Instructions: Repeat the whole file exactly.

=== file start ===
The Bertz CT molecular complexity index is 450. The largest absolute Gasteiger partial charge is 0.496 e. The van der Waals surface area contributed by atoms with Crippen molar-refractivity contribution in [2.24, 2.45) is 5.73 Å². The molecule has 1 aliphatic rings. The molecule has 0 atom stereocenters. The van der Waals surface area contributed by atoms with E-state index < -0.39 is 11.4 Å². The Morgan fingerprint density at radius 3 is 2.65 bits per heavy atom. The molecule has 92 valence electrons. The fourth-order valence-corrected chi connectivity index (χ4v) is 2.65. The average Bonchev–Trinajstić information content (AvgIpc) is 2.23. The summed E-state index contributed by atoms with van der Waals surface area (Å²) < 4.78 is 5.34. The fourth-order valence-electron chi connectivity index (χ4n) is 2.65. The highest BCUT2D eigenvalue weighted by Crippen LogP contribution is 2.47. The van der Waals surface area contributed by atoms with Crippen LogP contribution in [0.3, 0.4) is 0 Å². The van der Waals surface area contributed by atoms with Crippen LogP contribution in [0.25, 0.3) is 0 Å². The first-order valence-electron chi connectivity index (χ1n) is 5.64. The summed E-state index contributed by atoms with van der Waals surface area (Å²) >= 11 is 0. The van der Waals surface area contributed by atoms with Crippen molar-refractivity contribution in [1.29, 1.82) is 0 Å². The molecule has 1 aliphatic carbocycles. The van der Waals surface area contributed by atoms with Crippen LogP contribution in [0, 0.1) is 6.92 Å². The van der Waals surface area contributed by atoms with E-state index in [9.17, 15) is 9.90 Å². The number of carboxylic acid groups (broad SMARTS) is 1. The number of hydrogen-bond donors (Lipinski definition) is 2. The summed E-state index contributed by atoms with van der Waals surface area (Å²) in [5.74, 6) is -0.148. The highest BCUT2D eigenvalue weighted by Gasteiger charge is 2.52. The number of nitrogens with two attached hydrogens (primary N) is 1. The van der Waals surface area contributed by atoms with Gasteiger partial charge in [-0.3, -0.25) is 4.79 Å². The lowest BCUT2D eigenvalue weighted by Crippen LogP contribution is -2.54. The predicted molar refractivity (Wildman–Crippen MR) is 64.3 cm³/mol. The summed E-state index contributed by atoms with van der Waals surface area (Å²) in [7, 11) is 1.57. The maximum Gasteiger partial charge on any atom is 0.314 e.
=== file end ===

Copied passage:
The Bertz CT molecular complexity index is 450. The largest absolute Gasteiger partial charge is 0.496 e. The van der Waals surface area contributed by atoms with Crippen molar-refractivity contribution in [2.24, 2.45) is 5.73 Å². The molecule has 1 aliphatic rings. The molecule has 0 atom stereocenters. The van der Waals surface area contributed by atoms with E-state index < -0.39 is 11.4 Å². The Morgan fingerprint density at radius 3 is 2.65 bits per heavy atom. The molecule has 92 valence electrons. The fourth-order valence-corrected chi connectivity index (χ4v) is 2.65. The average Bonchev–Trinajstić information content (AvgIpc) is 2.23. The summed E-state index contributed by atoms with van der Waals surface area (Å²) < 4.78 is 5.34. The fourth-order valence-electron chi connectivity index (χ4n) is 2.65. The highest BCUT2D eigenvalue weighted by Crippen LogP contribution is 2.47. The van der Waals surface area contributed by atoms with Crippen LogP contribution in [0.3, 0.4) is 0 Å². The van der Waals surface area contributed by atoms with Crippen LogP contribution in [0.25, 0.3) is 0 Å². The first-order valence-electron chi connectivity index (χ1n) is 5.64. The summed E-state index contributed by atoms with van der Waals surface area (Å²) >= 11 is 0. The van der Waals surface area contributed by atoms with Crippen molar-refractivity contribution in [1.29, 1.82) is 0 Å². The molecule has 1 aliphatic carbocycles. The van der Waals surface area contributed by atoms with Crippen LogP contribution in [0, 0.1) is 6.92 Å². The van der Waals surface area contributed by atoms with E-state index in [9.17, 15) is 9.90 Å². The number of carboxylic acid groups (broad SMARTS) is 1. The number of hydrogen-bond donors (Lipinski definition) is 2. The summed E-state index contributed by atoms with van der Waals surface area (Å²) in [5.74, 6) is -0.148. The highest BCUT2D eigenvalue weighted by Gasteiger charge is 2.52. The number of nitrogens with two attached hydrogens (primary N) is 1. The van der Waals surface area contributed by atoms with Gasteiger partial charge in [-0.3, -0.25) is 4.79 Å². The lowest BCUT2D eigenvalue weighted by Crippen LogP contribution is -2.54. The predicted molar refractivity (Wildman–Crippen MR) is 64.3 cm³/mol. The summed E-state index contributed by atoms with van der Waals surface area (Å²) in [7, 11) is 1.57. The maximum Gasteiger partial charge on any atom is 0.314 e.